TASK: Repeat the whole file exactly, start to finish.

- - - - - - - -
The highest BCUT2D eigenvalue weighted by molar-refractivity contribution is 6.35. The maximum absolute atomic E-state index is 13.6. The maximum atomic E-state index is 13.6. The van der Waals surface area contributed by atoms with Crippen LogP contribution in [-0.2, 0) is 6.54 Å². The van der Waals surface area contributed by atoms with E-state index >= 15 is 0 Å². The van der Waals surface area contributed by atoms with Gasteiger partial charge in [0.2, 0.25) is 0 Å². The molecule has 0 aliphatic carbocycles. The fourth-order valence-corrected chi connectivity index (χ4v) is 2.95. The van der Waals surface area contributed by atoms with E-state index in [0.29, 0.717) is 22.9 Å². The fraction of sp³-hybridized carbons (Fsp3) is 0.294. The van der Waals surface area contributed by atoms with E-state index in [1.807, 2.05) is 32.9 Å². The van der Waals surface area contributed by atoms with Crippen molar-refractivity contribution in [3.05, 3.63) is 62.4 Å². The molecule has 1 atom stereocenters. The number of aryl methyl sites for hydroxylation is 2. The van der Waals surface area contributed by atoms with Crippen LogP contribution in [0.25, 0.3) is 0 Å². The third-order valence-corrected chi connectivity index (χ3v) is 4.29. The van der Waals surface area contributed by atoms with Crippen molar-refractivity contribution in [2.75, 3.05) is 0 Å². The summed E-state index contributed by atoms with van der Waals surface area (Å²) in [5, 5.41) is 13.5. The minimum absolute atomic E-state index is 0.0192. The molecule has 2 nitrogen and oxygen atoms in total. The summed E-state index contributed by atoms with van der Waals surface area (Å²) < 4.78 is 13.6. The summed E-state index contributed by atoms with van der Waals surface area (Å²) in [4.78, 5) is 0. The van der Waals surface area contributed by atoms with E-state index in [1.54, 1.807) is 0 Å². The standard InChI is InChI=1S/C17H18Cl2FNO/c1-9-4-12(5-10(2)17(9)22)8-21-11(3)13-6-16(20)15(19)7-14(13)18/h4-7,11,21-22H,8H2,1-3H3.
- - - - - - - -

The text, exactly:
The highest BCUT2D eigenvalue weighted by molar-refractivity contribution is 6.35. The maximum absolute atomic E-state index is 13.6. The maximum atomic E-state index is 13.6. The van der Waals surface area contributed by atoms with Crippen LogP contribution in [-0.2, 0) is 6.54 Å². The van der Waals surface area contributed by atoms with E-state index >= 15 is 0 Å². The van der Waals surface area contributed by atoms with Gasteiger partial charge in [0.2, 0.25) is 0 Å². The molecule has 0 aliphatic carbocycles. The fourth-order valence-corrected chi connectivity index (χ4v) is 2.95. The van der Waals surface area contributed by atoms with E-state index in [0.29, 0.717) is 22.9 Å². The fraction of sp³-hybridized carbons (Fsp3) is 0.294. The van der Waals surface area contributed by atoms with E-state index in [1.807, 2.05) is 32.9 Å². The van der Waals surface area contributed by atoms with Crippen molar-refractivity contribution in [3.05, 3.63) is 62.4 Å². The molecule has 1 atom stereocenters. The number of aryl methyl sites for hydroxylation is 2. The van der Waals surface area contributed by atoms with Crippen LogP contribution in [0.25, 0.3) is 0 Å². The third-order valence-corrected chi connectivity index (χ3v) is 4.29. The van der Waals surface area contributed by atoms with Crippen molar-refractivity contribution in [2.75, 3.05) is 0 Å². The summed E-state index contributed by atoms with van der Waals surface area (Å²) in [5, 5.41) is 13.5. The minimum absolute atomic E-state index is 0.0192. The molecule has 2 nitrogen and oxygen atoms in total. The summed E-state index contributed by atoms with van der Waals surface area (Å²) < 4.78 is 13.6. The summed E-state index contributed by atoms with van der Waals surface area (Å²) in [4.78, 5) is 0. The van der Waals surface area contributed by atoms with E-state index in [1.54, 1.807) is 0 Å². The standard InChI is InChI=1S/C17H18Cl2FNO/c1-9-4-12(5-10(2)17(9)22)8-21-11(3)13-6-16(20)15(19)7-14(13)18/h4-7,11,21-22H,8H2,1-3H3.